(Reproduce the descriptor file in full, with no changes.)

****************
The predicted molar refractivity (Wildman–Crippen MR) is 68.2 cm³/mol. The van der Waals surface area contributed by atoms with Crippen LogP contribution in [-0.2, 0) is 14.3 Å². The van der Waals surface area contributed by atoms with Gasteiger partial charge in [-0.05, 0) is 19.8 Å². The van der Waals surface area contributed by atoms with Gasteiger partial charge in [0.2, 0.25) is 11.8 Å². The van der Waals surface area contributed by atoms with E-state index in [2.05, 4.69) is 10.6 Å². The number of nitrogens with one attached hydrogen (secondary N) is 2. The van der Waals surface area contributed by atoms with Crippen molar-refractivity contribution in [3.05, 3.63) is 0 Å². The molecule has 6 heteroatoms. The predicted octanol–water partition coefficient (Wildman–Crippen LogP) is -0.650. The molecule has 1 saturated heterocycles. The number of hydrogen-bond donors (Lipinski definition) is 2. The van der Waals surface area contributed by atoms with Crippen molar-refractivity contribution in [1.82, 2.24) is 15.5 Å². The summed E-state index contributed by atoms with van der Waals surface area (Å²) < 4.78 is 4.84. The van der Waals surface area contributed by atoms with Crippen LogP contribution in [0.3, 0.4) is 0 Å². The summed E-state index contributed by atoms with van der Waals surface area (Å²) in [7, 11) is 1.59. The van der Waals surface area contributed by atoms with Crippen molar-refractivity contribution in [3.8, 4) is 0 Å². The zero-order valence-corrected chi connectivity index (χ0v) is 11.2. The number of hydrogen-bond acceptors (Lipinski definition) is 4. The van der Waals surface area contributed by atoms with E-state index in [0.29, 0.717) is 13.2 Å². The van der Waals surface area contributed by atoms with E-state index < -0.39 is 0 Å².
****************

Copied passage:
The predicted molar refractivity (Wildman–Crippen MR) is 68.2 cm³/mol. The van der Waals surface area contributed by atoms with Crippen LogP contribution in [-0.2, 0) is 14.3 Å². The van der Waals surface area contributed by atoms with Gasteiger partial charge in [-0.05, 0) is 19.8 Å². The van der Waals surface area contributed by atoms with Gasteiger partial charge in [0.2, 0.25) is 11.8 Å². The van der Waals surface area contributed by atoms with E-state index in [2.05, 4.69) is 10.6 Å². The number of nitrogens with one attached hydrogen (secondary N) is 2. The van der Waals surface area contributed by atoms with Crippen molar-refractivity contribution in [3.05, 3.63) is 0 Å². The molecule has 6 heteroatoms. The predicted octanol–water partition coefficient (Wildman–Crippen LogP) is -0.650. The molecule has 1 saturated heterocycles. The number of hydrogen-bond donors (Lipinski definition) is 2. The van der Waals surface area contributed by atoms with Crippen molar-refractivity contribution in [1.82, 2.24) is 15.5 Å². The summed E-state index contributed by atoms with van der Waals surface area (Å²) < 4.78 is 4.84. The van der Waals surface area contributed by atoms with Crippen LogP contribution in [0.3, 0.4) is 0 Å². The summed E-state index contributed by atoms with van der Waals surface area (Å²) in [7, 11) is 1.59. The van der Waals surface area contributed by atoms with Crippen molar-refractivity contribution in [3.8, 4) is 0 Å². The zero-order valence-corrected chi connectivity index (χ0v) is 11.2. The number of hydrogen-bond acceptors (Lipinski definition) is 4. The van der Waals surface area contributed by atoms with E-state index in [0.29, 0.717) is 13.2 Å². The van der Waals surface area contributed by atoms with E-state index < -0.39 is 0 Å².